Microsoft's GigJam Productivity Tool Preview Expands

Microsoft's latest Office 365 collaboration tool will be getting a wider testing audience, the company announced this week.

GigJam, which has been in private preview since its WPC debut last July, is now available via an "invitation preview," Microsoft announced on Thursday. Those interested in testing the tool can sign up for an invitation through the GigJam site.

While introducing GigJam during his WPC keynote last year, Microsoft CEO Satya Nadella described the tool as being on the "frontier" of how workers can collaborate and share information across multiple platforms, applications and devices.

The GigJam user interface consists of a "canvas" on which users can drag the applications or files that they're currently working on. Those files and applications appear on the canvas as index card-like elements. Users can then invite others to view and edit each card in real time on their own GigJam canvas.

Users can also select which parts of a card to share with others, and which parts to keep private. Simply crossing out parts of a card -- for instance, the "Send to" line of an e-mail -- will remove that information from other users' views. Also, circling multiple cards on the GigJam canvas will group those different data sets for other users when they're invited to collaborate.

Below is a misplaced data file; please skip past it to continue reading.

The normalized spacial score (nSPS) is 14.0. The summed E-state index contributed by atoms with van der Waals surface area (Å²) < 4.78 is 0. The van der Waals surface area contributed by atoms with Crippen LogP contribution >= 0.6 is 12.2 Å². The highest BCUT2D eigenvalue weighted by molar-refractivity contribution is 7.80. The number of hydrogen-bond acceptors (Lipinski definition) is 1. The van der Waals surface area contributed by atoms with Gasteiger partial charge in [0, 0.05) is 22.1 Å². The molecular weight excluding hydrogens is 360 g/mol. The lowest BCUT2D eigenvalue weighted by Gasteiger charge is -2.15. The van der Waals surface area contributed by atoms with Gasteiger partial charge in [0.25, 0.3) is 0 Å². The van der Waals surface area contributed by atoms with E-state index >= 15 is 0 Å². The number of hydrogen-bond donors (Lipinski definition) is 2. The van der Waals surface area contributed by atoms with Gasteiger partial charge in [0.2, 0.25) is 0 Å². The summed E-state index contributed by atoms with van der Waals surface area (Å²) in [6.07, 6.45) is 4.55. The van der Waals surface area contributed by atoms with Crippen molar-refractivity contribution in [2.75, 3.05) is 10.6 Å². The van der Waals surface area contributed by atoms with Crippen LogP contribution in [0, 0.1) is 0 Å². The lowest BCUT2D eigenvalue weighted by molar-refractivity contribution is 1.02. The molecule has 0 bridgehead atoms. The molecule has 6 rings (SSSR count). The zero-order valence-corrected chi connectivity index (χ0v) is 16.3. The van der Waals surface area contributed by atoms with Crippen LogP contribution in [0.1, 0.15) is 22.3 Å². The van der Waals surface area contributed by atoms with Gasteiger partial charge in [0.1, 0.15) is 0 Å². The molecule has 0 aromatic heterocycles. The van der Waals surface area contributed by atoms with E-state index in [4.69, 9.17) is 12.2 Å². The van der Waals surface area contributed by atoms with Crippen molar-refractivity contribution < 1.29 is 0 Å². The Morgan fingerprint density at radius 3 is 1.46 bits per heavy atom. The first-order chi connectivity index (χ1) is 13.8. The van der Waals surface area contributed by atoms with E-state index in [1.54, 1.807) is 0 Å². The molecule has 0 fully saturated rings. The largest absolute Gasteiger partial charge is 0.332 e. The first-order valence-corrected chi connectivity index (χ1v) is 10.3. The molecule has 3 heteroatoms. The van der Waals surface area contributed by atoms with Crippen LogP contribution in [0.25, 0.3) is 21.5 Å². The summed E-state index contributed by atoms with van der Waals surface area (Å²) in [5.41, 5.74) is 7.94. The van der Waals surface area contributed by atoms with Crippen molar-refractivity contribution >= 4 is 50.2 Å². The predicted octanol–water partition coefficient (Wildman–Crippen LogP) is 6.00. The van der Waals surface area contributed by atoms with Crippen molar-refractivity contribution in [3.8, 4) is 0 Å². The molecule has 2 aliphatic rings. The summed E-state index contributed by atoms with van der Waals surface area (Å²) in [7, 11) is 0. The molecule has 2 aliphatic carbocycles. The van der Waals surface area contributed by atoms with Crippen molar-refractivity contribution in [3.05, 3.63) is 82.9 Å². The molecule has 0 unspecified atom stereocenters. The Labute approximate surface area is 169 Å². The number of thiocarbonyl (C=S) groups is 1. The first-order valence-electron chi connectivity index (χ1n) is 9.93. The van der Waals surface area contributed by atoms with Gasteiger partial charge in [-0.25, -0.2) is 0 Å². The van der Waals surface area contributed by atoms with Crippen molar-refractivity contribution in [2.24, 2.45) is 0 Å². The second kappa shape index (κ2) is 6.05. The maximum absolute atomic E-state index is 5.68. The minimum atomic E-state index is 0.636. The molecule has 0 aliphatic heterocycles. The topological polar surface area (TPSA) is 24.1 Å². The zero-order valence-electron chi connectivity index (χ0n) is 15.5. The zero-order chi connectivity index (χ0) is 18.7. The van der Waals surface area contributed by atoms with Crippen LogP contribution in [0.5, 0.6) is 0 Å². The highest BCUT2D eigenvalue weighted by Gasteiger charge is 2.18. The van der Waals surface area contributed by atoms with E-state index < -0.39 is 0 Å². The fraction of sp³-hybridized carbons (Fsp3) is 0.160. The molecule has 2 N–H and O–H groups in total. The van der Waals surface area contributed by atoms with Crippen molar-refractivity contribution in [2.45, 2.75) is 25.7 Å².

[Click on image for larger view.] Users can choose which data points to share, and what data points to keep private. (Source: Microsoft 2015 WPC keynote demo.)

GigJam works across multiple operating systems and devices. Video demos on Microsoft's announcement Thursday show collaboration between workers using a Surface Book and a MacBook Pro. At last year's WPC, Microsoft demonstrated using GigJam across a Surface tablet and an iPhone. It also allows users from different organizations to work on the same card.

This TechNet blog post from GigJam's WPC debut explains how tool's data sharing works:

  • The summoned information and associated actions come from the business's existing applications and SaaS via REST APIs, with OAuth 1 and 2 authentication.
  • When a user divvies up and sends information to another person, it is in the spirit of screen sharing or casting, with the twist that each person can have a different view, and any field or row or even a UI affordance like a scroll button can be redacted. The recipient gets only the UI the sender intended, with information flown through a cloud proxy for the sender's device.
  • The business's overall process logic and security policies are thus honored.

"GigJam helps you spontaneously and momentarily involve others in your work," Microsoft said in its announcement Thursday. "You just summon all the live information you need, divvy it up by circling what you want to share and crossing out what you don't and control what others can see or even co-work with you in real time. Now you can finally involve others inside and outside your organization to help you get work done in the moment."

The GigJam preview is currently available for the Windows and Mac OS X platforms, with a version for iOS "coming soon," according to Microsoft's announcement. General availability is expected by year's end.

About the Author

Gladys Rama (@GladysRama3) is the editorial director of Converge360.


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